You guys know that, although the most commonly used breeds of dogs trained as service dogs are labs German shepherds and golden retrievers, any breed or mix of breeds can be employed as a service dog. Which is true as long as they are physically able to assist their handler. This is true, however I will add a caveat where people who have a dream type dog and they have a disability, sometimes they will try to fit in their dream dog to fit in with their disability for work. That is not always a good choice. You might have a dream animal of a King Cavaliers Charles Spaniel but if you have a degenerative disease you probably are going to need a mobility assistance dog. Which would be a larger dog than a Cavalier King Charles Spaniel.
“The most important characteristics they must possess is being handler focused, able to ignore distractions, and remain attentive and responsive to their handler while working. What does it take for a dog to become a service dog? Training time varies ranging from six months to approximately two years and at a cost of often exceeding $40,000.”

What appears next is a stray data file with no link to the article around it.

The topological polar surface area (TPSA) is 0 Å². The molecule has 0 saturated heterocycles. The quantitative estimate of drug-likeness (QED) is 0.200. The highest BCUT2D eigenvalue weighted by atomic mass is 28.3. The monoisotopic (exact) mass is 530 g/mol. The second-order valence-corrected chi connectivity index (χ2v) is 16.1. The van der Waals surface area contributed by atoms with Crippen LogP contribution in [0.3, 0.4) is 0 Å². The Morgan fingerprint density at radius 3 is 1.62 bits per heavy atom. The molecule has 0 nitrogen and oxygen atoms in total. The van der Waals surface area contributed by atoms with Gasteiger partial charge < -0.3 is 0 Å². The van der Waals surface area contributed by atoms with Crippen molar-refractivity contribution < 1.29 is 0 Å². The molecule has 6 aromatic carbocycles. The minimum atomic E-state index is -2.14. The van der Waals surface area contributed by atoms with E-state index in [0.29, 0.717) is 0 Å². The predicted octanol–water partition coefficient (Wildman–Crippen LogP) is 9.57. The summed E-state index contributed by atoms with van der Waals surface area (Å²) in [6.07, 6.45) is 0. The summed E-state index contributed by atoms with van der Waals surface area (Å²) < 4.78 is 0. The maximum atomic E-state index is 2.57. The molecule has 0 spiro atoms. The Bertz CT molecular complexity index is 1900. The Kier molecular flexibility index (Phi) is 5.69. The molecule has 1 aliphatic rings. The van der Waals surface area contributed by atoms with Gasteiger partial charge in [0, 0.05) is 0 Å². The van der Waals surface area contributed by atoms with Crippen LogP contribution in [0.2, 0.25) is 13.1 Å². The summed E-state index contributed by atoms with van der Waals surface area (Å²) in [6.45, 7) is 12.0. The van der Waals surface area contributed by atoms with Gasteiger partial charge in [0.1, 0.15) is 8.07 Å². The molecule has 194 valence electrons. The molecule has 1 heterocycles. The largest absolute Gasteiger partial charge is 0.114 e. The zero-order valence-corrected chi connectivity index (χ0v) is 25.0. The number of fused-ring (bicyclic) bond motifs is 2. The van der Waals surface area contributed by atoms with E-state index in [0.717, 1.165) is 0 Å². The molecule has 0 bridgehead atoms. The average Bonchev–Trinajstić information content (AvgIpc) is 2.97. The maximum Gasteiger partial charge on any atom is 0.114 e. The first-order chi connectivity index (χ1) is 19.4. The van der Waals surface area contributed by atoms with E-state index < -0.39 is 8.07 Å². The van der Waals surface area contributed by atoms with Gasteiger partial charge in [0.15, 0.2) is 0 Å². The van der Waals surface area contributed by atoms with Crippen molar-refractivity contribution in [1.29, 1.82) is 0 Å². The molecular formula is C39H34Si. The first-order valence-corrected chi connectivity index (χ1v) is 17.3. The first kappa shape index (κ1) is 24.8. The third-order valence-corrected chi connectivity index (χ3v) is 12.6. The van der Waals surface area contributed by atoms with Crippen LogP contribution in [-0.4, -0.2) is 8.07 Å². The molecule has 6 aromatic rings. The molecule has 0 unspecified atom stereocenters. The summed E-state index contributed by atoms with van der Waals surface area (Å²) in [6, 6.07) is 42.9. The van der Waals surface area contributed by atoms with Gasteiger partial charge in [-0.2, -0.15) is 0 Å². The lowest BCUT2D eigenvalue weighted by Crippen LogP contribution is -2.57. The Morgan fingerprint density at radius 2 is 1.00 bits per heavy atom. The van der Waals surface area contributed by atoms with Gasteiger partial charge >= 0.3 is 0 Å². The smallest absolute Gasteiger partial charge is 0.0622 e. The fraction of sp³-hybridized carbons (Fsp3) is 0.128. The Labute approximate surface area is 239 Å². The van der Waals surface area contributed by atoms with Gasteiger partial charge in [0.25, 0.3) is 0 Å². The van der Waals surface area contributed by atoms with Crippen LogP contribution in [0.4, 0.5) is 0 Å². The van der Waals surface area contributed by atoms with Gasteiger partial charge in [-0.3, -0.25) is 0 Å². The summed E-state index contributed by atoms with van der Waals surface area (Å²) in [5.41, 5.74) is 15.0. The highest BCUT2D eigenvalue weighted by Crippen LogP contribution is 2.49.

That’s not technically true. So the the programs that do charity work and give out guiding service dogs for the a blind, veteran organizations that give out psychiatric service dogs for veterans, they did the accounting on the dogs and it’s anywhere from forty to sixty thousand dollars. This is for the amount of time it take in the two or so years it takes to breed the dog, raise the dog, train the dog, staff time, overhead, food, all training time, the type of training that they’re doing, to get them out in two years.